I couldn’t have put it better. It’s the reason I get uncomfortable when we talk about the applications of Beacon technology – I worry we’ll limit ourselves to pushing context-aware ads and miss the opportunities to create real change for how someone lives.
I gave a case study on a digital response for an international airport, which included web, social, architecture and app. It was great to meet airport communications, marketing and digital people from all over the U.S. Special thanks to Raleigh Airport for hosting!
It’s #aneventapart time again! This year, I picked An Event Apart Chicago to attend because I’ve never been to the city and because the A Day Apart workshop was put on by Karen McGrane and Ethan Marcotte. I would listen to them teach how to dust properly, but the workshop actually focused on Responsive Design, which I’m about to undertake with my main client. If you haven’t been to An Event Apart, I can’t recommend it highly enough. I learn more there than I do all year. I took eleven pages of notes, but here are the top takeaways I will be able to immediately use:
“The customer is no longer King – they are Dictator.” – Gerry McGovernThis was my first time hearing Gerry McGovern speak, and he was excellent (plus the accent adds +10 to the entertainment factor). This quote echoes another one I heard last year at An Event Apart Orlando – your users will decide how they want to use your site; you have no say. I see this all of the time with my clients – the internal expectation is that a user will follow your navigation from top down, yet so many simply google the business name and the search term and bypass your information architecture altogether.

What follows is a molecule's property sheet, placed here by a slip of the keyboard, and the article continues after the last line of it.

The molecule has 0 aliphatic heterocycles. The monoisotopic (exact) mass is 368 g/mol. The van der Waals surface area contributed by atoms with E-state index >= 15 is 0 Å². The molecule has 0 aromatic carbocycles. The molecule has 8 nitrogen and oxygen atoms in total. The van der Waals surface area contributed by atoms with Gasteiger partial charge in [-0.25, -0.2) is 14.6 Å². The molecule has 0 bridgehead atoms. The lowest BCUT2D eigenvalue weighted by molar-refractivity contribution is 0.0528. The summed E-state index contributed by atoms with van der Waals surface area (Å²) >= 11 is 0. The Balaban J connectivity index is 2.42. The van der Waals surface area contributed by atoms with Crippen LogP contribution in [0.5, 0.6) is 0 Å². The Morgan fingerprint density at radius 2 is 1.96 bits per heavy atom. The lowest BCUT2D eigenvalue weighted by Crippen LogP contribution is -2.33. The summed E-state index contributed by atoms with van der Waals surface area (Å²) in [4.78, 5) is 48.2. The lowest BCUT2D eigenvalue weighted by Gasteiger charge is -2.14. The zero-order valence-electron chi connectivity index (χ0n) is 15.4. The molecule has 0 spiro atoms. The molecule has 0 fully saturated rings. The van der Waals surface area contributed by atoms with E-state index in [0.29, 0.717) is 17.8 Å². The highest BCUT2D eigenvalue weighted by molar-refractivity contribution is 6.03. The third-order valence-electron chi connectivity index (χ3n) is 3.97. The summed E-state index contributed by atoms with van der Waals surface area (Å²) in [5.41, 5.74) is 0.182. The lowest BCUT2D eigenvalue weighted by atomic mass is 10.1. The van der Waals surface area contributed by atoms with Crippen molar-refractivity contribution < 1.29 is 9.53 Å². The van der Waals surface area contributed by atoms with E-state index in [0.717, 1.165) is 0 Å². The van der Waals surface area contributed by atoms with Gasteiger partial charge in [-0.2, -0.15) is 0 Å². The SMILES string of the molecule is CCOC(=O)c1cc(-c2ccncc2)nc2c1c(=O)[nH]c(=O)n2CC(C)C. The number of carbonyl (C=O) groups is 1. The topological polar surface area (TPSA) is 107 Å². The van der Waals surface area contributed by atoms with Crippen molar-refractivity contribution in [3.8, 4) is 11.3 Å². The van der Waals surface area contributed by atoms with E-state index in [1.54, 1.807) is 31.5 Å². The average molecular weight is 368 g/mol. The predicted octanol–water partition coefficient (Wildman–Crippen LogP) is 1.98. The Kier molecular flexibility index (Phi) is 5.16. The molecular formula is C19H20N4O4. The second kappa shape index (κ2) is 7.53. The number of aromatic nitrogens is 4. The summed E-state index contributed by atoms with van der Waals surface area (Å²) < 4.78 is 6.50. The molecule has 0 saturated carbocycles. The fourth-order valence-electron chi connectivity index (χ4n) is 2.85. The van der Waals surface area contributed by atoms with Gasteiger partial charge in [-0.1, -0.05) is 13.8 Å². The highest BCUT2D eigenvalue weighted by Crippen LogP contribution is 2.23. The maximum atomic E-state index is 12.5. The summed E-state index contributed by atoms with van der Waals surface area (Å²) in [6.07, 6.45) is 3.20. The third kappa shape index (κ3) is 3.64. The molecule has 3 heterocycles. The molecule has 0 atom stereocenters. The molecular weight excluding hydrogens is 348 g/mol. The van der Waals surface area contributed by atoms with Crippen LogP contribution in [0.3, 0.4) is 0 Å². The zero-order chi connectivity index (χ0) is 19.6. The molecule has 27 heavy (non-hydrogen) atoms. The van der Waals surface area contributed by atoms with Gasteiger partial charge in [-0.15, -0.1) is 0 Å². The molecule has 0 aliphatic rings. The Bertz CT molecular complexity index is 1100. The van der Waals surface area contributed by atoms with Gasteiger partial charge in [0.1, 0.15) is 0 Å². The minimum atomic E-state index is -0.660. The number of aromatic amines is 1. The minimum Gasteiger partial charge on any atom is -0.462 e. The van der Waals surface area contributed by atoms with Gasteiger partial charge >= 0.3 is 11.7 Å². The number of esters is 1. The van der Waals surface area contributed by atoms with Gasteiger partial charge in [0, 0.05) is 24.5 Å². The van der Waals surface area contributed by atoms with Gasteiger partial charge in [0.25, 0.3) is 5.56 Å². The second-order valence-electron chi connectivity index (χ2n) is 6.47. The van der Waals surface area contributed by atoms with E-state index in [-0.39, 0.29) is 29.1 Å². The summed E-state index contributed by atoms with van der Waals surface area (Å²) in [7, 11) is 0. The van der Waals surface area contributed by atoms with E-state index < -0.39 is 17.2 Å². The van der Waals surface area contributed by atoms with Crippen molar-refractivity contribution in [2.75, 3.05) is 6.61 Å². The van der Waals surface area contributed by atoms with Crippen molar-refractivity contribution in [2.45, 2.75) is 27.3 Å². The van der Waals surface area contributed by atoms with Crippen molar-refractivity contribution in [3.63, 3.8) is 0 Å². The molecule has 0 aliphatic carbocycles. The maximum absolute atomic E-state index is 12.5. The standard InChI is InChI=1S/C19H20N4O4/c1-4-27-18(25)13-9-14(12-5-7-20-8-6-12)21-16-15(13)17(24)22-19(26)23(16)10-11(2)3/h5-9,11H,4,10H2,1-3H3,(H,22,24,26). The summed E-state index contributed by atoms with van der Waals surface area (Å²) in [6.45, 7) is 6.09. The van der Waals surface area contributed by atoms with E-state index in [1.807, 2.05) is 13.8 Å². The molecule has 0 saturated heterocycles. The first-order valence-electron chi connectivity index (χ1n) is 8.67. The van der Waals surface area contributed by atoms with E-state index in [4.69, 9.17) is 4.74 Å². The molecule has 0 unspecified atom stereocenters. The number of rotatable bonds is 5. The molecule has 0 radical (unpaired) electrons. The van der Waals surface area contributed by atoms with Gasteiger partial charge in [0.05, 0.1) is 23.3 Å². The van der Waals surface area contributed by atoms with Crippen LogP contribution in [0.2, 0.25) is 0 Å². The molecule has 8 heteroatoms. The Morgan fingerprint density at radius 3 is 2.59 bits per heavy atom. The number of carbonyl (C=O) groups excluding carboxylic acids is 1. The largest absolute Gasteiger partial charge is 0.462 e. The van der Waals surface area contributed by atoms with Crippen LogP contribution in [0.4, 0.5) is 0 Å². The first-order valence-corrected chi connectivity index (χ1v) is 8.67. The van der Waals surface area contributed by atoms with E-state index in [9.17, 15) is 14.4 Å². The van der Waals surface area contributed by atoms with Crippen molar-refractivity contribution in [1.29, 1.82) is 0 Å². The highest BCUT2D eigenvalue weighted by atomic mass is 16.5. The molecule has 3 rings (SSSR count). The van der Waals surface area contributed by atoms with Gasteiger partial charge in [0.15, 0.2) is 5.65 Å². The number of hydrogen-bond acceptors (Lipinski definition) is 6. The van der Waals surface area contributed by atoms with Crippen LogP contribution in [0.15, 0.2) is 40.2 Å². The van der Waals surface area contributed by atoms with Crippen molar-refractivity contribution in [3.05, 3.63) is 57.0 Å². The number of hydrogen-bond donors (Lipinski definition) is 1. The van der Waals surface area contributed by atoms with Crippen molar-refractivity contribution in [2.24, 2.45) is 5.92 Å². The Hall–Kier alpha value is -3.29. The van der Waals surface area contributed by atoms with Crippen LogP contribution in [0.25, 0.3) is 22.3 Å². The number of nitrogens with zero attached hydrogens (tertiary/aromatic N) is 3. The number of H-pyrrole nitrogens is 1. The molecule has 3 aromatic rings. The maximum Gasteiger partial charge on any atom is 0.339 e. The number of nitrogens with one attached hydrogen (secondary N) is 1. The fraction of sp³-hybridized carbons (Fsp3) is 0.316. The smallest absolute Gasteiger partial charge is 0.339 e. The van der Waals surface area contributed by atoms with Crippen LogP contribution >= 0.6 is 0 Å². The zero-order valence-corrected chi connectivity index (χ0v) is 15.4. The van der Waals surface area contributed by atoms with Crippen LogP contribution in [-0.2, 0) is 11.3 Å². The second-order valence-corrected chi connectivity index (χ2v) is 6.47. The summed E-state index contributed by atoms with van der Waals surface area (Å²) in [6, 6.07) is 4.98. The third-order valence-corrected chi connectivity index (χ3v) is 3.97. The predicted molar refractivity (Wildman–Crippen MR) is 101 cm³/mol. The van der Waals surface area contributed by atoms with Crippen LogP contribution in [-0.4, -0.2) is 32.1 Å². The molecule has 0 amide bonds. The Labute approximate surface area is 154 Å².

It’s amazing how many clients seem to want to hide the meat of their content inside a lot of words, buried far down the page, or deeper in the IA. This is something I encounter with students as well – there’s an urge to really spend a lot of time and characters setting up the conclusion, instead of leading the strongest information. Don’t make your users work for the information because they won’t – they will simply go to Google.
“Responsive design won’t fix your content problem.” – Karen McGraneHallelujah. During An Event Apart Chicago’s A Day Apart, Karen walked us through some high level steps to take when moving to a responsive design. She suggests that a content reduction of 60-75% isn’t uncommon, and I completely agree. So much content makes it to the site as either an archive function (put it there just in case) or without ever putting it through the test of “is this valuable to the user or does it just check a box for us”.